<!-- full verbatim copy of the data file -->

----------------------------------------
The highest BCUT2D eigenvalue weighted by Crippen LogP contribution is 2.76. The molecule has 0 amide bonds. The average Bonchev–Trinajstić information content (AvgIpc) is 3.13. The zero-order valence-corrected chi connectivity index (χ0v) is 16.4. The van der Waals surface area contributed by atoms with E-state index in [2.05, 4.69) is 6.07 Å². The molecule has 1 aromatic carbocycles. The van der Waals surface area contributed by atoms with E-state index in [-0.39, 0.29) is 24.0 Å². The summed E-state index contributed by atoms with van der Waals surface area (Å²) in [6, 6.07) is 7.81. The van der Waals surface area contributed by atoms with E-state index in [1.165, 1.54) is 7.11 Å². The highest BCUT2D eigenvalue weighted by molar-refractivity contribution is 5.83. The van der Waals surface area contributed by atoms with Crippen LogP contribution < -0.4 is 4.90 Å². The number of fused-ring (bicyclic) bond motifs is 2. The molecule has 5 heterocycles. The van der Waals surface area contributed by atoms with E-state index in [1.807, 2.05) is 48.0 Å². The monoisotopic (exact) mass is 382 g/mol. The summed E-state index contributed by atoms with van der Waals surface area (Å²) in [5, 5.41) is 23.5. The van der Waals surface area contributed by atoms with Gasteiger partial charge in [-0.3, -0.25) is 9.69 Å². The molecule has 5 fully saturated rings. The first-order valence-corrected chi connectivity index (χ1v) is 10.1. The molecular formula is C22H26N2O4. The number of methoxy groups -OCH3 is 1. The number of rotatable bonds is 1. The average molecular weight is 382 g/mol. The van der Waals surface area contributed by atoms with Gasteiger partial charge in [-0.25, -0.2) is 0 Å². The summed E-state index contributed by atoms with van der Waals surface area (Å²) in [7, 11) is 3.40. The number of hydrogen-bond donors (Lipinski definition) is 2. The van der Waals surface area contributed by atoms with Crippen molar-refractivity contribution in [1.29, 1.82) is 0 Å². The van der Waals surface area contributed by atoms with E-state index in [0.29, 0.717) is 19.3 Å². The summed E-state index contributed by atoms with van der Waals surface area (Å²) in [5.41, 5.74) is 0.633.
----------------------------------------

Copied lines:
The highest BCUT2D eigenvalue weighted by Crippen LogP contribution is 2.76. The molecule has 0 amide bonds. The average Bonchev–Trinajstić information content (AvgIpc) is 3.13. The zero-order valence-corrected chi connectivity index (χ0v) is 16.4. The van der Waals surface area contributed by atoms with E-state index in [2.05, 4.69) is 6.07 Å². The molecule has 1 aromatic carbocycles. The van der Waals surface area contributed by atoms with E-state index in [-0.39, 0.29) is 24.0 Å². The summed E-state index contributed by atoms with van der Waals surface area (Å²) in [6, 6.07) is 7.81. The van der Waals surface area contributed by atoms with E-state index in [1.165, 1.54) is 7.11 Å². The highest BCUT2D eigenvalue weighted by molar-refractivity contribution is 5.83. The van der Waals surface area contributed by atoms with Crippen LogP contribution < -0.4 is 4.90 Å². The number of fused-ring (bicyclic) bond motifs is 2. The molecule has 5 heterocycles. The van der Waals surface area contributed by atoms with E-state index in [1.807, 2.05) is 48.0 Å². The monoisotopic (exact) mass is 382 g/mol. The summed E-state index contributed by atoms with van der Waals surface area (Å²) in [5, 5.41) is 23.5. The van der Waals surface area contributed by atoms with Gasteiger partial charge in [-0.3, -0.25) is 9.69 Å². The molecule has 5 fully saturated rings. The first-order valence-corrected chi connectivity index (χ1v) is 10.1. The molecular formula is C22H26N2O4. The number of methoxy groups -OCH3 is 1. The number of rotatable bonds is 1. The average molecular weight is 382 g/mol. The van der Waals surface area contributed by atoms with Gasteiger partial charge in [-0.25, -0.2) is 0 Å². The summed E-state index contributed by atoms with van der Waals surface area (Å²) in [7, 11) is 3.40. The number of hydrogen-bond donors (Lipinski definition) is 2. The van der Waals surface area contributed by atoms with Crippen molar-refractivity contribution in [1.29, 1.82) is 0 Å². The van der Waals surface area contributed by atoms with E-state index in [0.29, 0.717) is 19.3 Å². The summed E-state index contributed by atoms with van der Waals surface area (Å²) in [5.41, 5.74) is 0.633.